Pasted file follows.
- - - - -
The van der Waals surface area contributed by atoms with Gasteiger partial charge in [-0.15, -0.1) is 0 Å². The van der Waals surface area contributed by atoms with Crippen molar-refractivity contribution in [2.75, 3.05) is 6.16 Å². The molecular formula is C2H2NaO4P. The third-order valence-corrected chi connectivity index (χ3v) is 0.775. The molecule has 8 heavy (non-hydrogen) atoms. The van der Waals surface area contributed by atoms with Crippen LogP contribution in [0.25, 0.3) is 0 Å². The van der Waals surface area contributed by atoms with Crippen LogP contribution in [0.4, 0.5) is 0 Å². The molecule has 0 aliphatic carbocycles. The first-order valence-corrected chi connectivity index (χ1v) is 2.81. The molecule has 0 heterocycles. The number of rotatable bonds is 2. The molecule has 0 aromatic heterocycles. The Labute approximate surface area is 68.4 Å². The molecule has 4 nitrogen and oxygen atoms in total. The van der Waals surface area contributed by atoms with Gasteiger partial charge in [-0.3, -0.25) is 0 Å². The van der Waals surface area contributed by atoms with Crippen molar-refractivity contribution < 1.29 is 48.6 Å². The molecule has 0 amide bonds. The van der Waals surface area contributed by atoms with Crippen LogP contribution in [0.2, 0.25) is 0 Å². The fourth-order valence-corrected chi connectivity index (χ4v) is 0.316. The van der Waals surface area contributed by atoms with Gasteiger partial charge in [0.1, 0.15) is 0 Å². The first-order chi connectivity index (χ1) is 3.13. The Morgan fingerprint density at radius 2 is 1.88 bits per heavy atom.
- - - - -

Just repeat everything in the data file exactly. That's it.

The van der Waals surface area contributed by atoms with Gasteiger partial charge in [-0.15, -0.1) is 0 Å². The van der Waals surface area contributed by atoms with Crippen molar-refractivity contribution in [2.75, 3.05) is 6.16 Å². The molecular formula is C2H2NaO4P. The third-order valence-corrected chi connectivity index (χ3v) is 0.775. The molecule has 8 heavy (non-hydrogen) atoms. The van der Waals surface area contributed by atoms with Crippen LogP contribution in [0.25, 0.3) is 0 Å². The van der Waals surface area contributed by atoms with Crippen LogP contribution in [0.4, 0.5) is 0 Å². The molecule has 0 aliphatic carbocycles. The first-order valence-corrected chi connectivity index (χ1v) is 2.81. The molecule has 0 heterocycles. The number of rotatable bonds is 2. The molecule has 0 aromatic heterocycles. The Labute approximate surface area is 68.4 Å². The molecule has 4 nitrogen and oxygen atoms in total. The van der Waals surface area contributed by atoms with Gasteiger partial charge in [-0.3, -0.25) is 0 Å². The van der Waals surface area contributed by atoms with Crippen molar-refractivity contribution < 1.29 is 48.6 Å². The molecule has 0 amide bonds. The van der Waals surface area contributed by atoms with Crippen LogP contribution in [0.2, 0.25) is 0 Å². The fourth-order valence-corrected chi connectivity index (χ4v) is 0.316. The van der Waals surface area contributed by atoms with Gasteiger partial charge in [0.1, 0.15) is 0 Å². The first-order chi connectivity index (χ1) is 3.13. The Morgan fingerprint density at radius 2 is 1.88 bits per heavy atom.